Why the future of political advertising is CTV - Not Facebook
The 2022 midterm election campaigns are underway, and streaming TV is playing an integral role in candidates’ marketing strategies.
So far, nearly $3.6 billion has been spent on political and issue ads this year, with $309 million going to connected TV. In total, $1.5 billion will be spent on political CTV ads in 2022, surpassing the $1.3 billion expected to be spent on Google and Facebook.
I know what you’re thinking — there is no way CTV is going to surpass Google and Facebook for political spending.
But, it’s the truth. And here’s why…
1. Changes to privacy regulations
In the past, candidates relied on Facebook to granularly target voters, collect emails, and solicit fundraising dollars. But privacy regulations like GDPR and CCPA, the depreciation of identifiers like third-party cookies, and iOS updates have had a massive impact on social platforms’ ability to track and target users on their online journey.
"If you're running a campaign targeted towards less than a million people, you're going to have a very hard time being able to reach people you want to reach," said a former Obama communications official and political strategist via Axios.
In other words, Facebook just doesn’t cut it anymore compared to channels like CTV advertising that can still reach precise, local audiences at scale.
Plus, Facebook’s role in the whole 2018 Cambridge Analytica scandal also left a bad taste in people’s mouths.
2. Granular targeting on CTV
Similar to digital advertising, political advertisers are able to target potential voters on CTV via a variety of different criteria, such as demographics, interests, and location.
Demographic-based targeting means candidates can speak specifically to different segments of the population like gender, generations, and ethnicity.
Interest-based ad targeting allows candidates to serve issue-based ads to people based on what they really care about in the election. For example, a candidate can serve an environmental policy ad to an “Earth-conscious voter in California”.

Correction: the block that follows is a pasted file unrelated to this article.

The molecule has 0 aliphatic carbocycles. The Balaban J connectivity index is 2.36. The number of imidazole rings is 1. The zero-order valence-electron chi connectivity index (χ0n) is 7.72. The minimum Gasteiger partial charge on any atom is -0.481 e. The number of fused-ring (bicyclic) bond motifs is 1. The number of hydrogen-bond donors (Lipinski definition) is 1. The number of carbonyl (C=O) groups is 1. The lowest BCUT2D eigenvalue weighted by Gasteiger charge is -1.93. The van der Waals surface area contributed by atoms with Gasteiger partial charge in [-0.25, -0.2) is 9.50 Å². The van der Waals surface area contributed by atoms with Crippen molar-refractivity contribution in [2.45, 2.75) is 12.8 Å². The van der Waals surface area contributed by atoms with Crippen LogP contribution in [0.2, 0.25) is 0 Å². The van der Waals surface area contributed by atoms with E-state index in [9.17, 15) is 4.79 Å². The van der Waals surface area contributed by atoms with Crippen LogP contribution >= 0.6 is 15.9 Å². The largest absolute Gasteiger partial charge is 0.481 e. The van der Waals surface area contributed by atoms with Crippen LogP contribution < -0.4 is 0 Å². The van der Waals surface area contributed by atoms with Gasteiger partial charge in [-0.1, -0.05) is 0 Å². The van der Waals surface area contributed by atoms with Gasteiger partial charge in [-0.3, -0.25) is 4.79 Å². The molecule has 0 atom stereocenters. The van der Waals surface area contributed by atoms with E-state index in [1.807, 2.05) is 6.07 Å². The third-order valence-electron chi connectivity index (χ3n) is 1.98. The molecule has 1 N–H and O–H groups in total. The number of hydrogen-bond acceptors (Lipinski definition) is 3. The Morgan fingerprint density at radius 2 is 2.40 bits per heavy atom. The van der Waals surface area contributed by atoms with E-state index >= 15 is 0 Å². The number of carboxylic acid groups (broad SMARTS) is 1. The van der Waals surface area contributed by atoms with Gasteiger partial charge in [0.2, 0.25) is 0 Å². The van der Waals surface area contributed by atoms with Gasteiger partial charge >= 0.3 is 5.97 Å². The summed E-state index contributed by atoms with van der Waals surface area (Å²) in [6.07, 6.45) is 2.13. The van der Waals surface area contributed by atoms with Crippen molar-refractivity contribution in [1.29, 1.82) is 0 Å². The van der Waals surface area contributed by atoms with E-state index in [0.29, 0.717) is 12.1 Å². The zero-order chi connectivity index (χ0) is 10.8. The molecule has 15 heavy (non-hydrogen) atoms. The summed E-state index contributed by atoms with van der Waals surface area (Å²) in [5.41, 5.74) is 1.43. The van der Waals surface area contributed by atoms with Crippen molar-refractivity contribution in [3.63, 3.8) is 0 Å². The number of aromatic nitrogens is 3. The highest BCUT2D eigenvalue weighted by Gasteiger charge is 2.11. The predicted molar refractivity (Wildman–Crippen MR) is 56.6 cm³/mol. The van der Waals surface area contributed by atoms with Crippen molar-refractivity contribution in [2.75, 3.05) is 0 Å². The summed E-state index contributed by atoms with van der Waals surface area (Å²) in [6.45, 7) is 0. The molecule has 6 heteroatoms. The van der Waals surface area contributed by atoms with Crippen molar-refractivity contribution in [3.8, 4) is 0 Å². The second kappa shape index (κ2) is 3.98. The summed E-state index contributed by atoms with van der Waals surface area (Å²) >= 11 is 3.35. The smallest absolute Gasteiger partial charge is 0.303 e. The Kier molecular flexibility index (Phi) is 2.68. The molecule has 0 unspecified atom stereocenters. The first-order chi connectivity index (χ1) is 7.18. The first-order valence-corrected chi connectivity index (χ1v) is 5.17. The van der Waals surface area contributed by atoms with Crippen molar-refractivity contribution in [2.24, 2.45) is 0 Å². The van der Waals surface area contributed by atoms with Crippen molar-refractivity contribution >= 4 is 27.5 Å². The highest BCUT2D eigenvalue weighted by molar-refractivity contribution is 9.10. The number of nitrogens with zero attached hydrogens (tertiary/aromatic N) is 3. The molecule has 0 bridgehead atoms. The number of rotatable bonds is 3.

Geography-based targeting enables candidates to serve messages crafted for different regions, which is particularly useful in local elections — candidates for local office can reach households in the specific communities they need to engage with specific messaging. However, it also allows national campaigns the ability to target voters in valuable swing counties and states where ad spend can have the most impact on campaign outcomes.
Geographic targeting in particular is critical to the success of most political campaigns.
BIA forecasts that for the 2022 cycle, $8.6 billion dollars will be spent in local media. Local TV and radio stations will make up the largest bucket, but digital will also play a role, with CTV leading the way.
A big reason for this serious spend is that CTV is a rapidly growing platform for audience extension, deeper targeting, and attribution.
Forget DMAs—CTV enables political parties and candidates to reach potential voters in their choice of specific communities across the entire country. Candidates can speak directly to millennial moms in Biloxi, Mississippi who watch PlutoTV and are interested in a specific product, for example. This one example can be applied to every local community in the country.
Plus, this data is protected, privacy-safe, non-PII.
3. Real-time campaign optimization
It can take weeks or months for advertisers to receive data back from linear TV campaigns — and by that time, the election cycle may be over.